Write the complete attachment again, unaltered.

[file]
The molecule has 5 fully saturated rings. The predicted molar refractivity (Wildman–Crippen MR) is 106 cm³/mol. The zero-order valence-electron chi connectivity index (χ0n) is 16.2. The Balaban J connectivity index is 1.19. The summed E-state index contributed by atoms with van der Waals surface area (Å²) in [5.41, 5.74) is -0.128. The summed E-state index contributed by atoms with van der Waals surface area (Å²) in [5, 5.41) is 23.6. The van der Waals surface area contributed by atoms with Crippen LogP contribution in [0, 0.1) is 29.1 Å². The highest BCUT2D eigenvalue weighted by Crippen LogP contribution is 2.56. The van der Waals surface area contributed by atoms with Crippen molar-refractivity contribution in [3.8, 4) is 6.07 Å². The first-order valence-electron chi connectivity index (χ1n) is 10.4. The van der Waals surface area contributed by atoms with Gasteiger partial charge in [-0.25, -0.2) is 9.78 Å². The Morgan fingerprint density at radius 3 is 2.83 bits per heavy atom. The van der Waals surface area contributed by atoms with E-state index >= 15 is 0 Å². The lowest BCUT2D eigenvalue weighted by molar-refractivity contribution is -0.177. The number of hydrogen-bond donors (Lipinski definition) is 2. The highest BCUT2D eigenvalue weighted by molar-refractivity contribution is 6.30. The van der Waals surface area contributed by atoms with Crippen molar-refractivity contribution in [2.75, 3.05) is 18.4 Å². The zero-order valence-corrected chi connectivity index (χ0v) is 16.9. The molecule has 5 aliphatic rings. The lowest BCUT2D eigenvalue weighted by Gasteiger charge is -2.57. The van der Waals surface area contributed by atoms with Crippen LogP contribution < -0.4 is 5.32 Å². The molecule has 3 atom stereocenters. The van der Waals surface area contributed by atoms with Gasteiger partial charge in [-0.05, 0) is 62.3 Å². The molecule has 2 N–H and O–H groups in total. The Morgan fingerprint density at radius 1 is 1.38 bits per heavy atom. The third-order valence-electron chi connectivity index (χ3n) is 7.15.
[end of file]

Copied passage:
The molecule has 5 fully saturated rings. The predicted molar refractivity (Wildman–Crippen MR) is 106 cm³/mol. The zero-order valence-electron chi connectivity index (χ0n) is 16.2. The Balaban J connectivity index is 1.19. The summed E-state index contributed by atoms with van der Waals surface area (Å²) in [5.41, 5.74) is -0.128. The summed E-state index contributed by atoms with van der Waals surface area (Å²) in [5, 5.41) is 23.6. The van der Waals surface area contributed by atoms with Crippen LogP contribution in [0, 0.1) is 29.1 Å². The highest BCUT2D eigenvalue weighted by Crippen LogP contribution is 2.56. The van der Waals surface area contributed by atoms with Crippen molar-refractivity contribution in [3.8, 4) is 6.07 Å². The first-order valence-electron chi connectivity index (χ1n) is 10.4. The van der Waals surface area contributed by atoms with Gasteiger partial charge in [-0.25, -0.2) is 9.78 Å². The Morgan fingerprint density at radius 3 is 2.83 bits per heavy atom. The van der Waals surface area contributed by atoms with E-state index >= 15 is 0 Å². The lowest BCUT2D eigenvalue weighted by molar-refractivity contribution is -0.177. The number of hydrogen-bond donors (Lipinski definition) is 2. The highest BCUT2D eigenvalue weighted by molar-refractivity contribution is 6.30. The van der Waals surface area contributed by atoms with Crippen molar-refractivity contribution in [2.75, 3.05) is 18.4 Å². The zero-order valence-corrected chi connectivity index (χ0v) is 16.9. The molecule has 5 aliphatic rings. The lowest BCUT2D eigenvalue weighted by Gasteiger charge is -2.57. The van der Waals surface area contributed by atoms with Crippen LogP contribution < -0.4 is 5.32 Å². The molecule has 3 atom stereocenters. The van der Waals surface area contributed by atoms with Gasteiger partial charge in [-0.05, 0) is 62.3 Å². The molecule has 2 N–H and O–H groups in total. The Morgan fingerprint density at radius 1 is 1.38 bits per heavy atom. The third-order valence-electron chi connectivity index (χ3n) is 7.15.